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Re: Using a Piston Pump for Air delivery.

Postby BaboonScience » Sun Nov 28, 2010 11:55 am

Great ideas.
Funny thing is , I had not even thought of the cooling effect of air decompression. That low pressure valve runs pretty cold.
Tho do you power the nicrome wire?
I have melted my share of PVC. :lol:
Thanks
John
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Re: Using a Piston Pump for Air delivery.

Postby Chuck » Sun Nov 28, 2010 12:39 pm

Hi Guys,
Great ideas and great setup BaboonScience

I heard that the cheapest and quieter air compressor available come from a refrigerator or a congelator. It can be salvaged from a damaged unit or a free unit on kijiji and these things are made to last. The max pressure is about 30 or 35 PSI and I have no idea of the CFM output, but I was thinking of adding more than one on the same tank if needed.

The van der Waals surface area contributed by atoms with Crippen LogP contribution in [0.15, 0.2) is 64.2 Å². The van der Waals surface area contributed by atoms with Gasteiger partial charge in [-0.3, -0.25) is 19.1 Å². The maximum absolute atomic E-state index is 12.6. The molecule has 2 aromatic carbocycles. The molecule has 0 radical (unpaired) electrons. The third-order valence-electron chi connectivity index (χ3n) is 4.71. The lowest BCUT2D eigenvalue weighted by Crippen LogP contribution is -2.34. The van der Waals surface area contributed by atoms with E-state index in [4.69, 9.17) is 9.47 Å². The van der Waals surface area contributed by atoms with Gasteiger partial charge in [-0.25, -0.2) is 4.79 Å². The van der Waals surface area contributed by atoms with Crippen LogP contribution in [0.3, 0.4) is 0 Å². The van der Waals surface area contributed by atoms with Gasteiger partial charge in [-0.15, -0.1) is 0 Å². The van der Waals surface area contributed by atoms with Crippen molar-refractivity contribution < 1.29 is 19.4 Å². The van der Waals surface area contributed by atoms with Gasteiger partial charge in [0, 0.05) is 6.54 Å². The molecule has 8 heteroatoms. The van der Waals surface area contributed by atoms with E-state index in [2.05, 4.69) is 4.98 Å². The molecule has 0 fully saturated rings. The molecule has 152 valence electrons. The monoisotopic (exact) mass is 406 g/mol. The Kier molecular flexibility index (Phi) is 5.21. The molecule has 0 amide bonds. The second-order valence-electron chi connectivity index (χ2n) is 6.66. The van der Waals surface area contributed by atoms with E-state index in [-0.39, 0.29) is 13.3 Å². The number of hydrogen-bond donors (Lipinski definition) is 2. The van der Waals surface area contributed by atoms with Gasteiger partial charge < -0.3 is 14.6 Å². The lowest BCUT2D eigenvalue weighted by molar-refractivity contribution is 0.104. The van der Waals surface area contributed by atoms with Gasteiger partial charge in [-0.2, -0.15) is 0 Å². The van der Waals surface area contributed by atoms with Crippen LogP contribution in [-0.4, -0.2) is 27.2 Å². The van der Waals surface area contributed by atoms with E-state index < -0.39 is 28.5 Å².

I didn't test any of these yet but I hope that this could help you guys

Chuck
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Re: Using a Piston Pump for Air delivery.

Postby BaboonScience » Sun Nov 28, 2010 1:04 pm

Another good idea. I think that the max pressure is considerably higher than 35 psi but these units work very well as vacuum pumps also. These are rotary pumps but that is another form of piston pump design, I believe.
Things to consider would be...
What lubricant and how do you cycle it.
You will need to bleed the remaining freon from the residual oil in the pump.
The CFM that you mentioned in your post.
Amperage draw vs CFM and pressure compared to a conventional piston pressure pump.

I have a couple of rotary refrigeration pumps sitting in the shop. After your post, I guess that I will have to give one a try to see how effective they are.
Thanks
John